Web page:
Saturday, April 4, 2009
(You: Is there a way to make this image larger? It is kind of blurry.
Me: Click on it.)
Bizarro is made possible by a grant from The Flying Fat Man Foundation.
The common perception of Atlas holding up the earth is inaccurate–according to Greek myth, Atlas was made to bear the weight of the heavens, not Earth as punishment for wrecking Zeus's car. The heavens were commonly illustrated as a celestial sphere, which is commonly misconstrued as the earth. Yes, this will be on the test.
Still, cartoons are based on common knowledge and cliches, so in drawing a cartoon about Atlas holding up the earth, you're faced with how to draw what Atlas is standing on. Here, I chose to make it a nebulous region of space. The whole concept of the Earth needing to be held up so it doesn't fall is flawed, of course. This first occurred to me when I was a child–where would the Earth fall to? And what would Atlas be standing on?
From an early age I was always trying to make sense of myths and religion (one man's myth is another man's religion and vice versa). As a kid in Catholic school I often asked questions like George Carlin's famous example: If God can do anything, can he make a rock so big that even He can't lift it?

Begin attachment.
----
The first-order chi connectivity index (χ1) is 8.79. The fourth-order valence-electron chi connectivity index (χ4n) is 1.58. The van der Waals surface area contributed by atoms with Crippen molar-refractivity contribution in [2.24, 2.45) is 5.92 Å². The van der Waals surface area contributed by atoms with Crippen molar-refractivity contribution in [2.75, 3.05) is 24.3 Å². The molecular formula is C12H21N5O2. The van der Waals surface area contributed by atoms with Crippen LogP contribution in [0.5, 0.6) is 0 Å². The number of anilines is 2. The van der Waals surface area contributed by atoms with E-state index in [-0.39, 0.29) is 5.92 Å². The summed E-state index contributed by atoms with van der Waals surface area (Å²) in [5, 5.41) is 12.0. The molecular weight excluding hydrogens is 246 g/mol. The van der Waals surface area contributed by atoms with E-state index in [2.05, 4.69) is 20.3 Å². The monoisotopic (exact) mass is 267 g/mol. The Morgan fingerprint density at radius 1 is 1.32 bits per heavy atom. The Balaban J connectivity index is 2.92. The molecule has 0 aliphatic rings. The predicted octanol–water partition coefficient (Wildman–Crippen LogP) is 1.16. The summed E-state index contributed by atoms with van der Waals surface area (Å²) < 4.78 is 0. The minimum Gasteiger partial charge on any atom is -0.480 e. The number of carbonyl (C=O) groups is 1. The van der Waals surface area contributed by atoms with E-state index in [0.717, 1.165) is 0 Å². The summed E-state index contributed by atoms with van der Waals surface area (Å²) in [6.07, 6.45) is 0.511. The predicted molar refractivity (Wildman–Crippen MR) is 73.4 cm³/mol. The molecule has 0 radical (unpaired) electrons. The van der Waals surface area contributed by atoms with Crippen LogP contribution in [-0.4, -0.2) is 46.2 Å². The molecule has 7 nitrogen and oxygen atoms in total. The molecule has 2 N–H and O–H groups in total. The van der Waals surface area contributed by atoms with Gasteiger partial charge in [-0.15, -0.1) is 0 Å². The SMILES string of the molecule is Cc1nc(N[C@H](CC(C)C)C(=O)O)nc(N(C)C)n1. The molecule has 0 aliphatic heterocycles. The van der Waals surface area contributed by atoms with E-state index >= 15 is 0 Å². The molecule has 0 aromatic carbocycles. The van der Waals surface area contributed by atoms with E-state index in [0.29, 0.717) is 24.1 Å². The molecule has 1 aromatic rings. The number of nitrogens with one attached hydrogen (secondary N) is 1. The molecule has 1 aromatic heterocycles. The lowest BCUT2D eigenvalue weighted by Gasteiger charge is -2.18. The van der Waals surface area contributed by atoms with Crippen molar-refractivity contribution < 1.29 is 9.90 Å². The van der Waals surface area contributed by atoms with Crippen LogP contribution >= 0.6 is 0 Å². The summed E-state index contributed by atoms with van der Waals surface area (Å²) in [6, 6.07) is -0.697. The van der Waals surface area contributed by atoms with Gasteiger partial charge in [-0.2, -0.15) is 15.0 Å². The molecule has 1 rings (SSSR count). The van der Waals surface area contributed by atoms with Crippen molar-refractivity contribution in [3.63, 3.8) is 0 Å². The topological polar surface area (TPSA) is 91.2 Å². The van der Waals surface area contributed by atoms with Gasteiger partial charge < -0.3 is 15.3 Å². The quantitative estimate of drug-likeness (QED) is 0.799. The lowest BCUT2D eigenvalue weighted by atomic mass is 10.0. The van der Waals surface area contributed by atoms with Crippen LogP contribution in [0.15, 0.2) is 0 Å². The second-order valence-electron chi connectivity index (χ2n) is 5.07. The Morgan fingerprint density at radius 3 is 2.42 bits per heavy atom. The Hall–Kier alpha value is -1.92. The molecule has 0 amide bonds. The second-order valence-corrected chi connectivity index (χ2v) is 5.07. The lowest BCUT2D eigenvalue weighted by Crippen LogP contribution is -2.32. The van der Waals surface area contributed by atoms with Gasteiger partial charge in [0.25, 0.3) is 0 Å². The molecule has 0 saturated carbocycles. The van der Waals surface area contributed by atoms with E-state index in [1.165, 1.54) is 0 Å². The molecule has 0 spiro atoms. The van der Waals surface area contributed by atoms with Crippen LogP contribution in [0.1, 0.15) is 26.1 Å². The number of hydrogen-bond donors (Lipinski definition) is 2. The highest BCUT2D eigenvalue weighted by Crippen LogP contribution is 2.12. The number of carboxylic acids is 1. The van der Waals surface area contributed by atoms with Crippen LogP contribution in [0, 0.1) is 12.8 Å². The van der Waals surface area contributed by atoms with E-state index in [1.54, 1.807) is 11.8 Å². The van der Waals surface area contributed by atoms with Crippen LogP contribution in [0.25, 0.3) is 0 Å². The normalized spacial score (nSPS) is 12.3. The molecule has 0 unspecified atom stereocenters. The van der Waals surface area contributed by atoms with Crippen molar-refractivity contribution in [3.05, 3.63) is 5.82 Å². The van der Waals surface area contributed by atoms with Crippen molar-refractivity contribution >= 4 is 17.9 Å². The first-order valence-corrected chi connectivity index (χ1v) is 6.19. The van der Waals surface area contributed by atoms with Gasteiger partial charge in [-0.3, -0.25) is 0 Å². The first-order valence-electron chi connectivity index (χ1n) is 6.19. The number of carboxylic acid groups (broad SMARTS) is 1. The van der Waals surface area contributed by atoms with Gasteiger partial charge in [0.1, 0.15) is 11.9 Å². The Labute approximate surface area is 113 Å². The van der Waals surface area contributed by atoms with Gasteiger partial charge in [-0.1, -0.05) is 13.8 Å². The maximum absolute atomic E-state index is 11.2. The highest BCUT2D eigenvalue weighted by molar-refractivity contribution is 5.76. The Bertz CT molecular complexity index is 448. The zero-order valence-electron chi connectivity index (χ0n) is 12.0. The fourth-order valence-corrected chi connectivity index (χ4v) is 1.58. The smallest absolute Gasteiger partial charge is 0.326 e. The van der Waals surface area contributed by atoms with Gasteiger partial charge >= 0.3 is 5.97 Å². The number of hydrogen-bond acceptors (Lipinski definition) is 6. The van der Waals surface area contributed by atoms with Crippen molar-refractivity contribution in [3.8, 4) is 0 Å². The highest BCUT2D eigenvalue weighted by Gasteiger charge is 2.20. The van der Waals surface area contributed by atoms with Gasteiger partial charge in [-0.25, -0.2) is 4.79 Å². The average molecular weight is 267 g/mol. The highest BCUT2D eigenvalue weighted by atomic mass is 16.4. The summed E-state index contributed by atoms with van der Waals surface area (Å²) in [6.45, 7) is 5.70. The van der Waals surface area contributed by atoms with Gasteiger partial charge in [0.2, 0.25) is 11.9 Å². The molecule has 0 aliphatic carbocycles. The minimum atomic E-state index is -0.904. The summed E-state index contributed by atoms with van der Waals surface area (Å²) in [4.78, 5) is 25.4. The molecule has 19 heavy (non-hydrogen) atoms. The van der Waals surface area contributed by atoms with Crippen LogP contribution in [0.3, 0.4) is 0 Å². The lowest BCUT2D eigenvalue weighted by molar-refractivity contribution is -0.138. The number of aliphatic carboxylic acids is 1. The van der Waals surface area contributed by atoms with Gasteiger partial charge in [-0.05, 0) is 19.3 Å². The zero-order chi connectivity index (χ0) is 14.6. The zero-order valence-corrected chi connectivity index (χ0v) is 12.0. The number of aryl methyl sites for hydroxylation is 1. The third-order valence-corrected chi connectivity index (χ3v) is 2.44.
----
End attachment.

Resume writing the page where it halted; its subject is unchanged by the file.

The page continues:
Associating two costumed characters of legendary strength, here I have a luchador holding up the earth for Atlas while he runs and errand. In Greek myth, it was Heracles (Hercules) who took a shift. I like the absurdity of lucha libre costumes and use luchadores in my fine art fairly frequently, too.
Below is a cartoon I did back in the day that addresses the issue of Atlas's position under the Earth. It's one of my favorites from my early career. You may notice that the coloring is much different and a bit primitive. It was done before cartoonists were doing their own coloring on computer, so we had to designate on tracing paper where what colors went, then send them to a company to create film for the color separations. I always just crossed my fingers and hoped for the best. This one didn't turn out too badly, but it looks much different than it would today.
All these years later, I still think this is a pretty good gag. As usual, click the image for a clearer view. Of course, this image presents its own logic difficulties: What keeps Atlas's skirt from falling down? (up)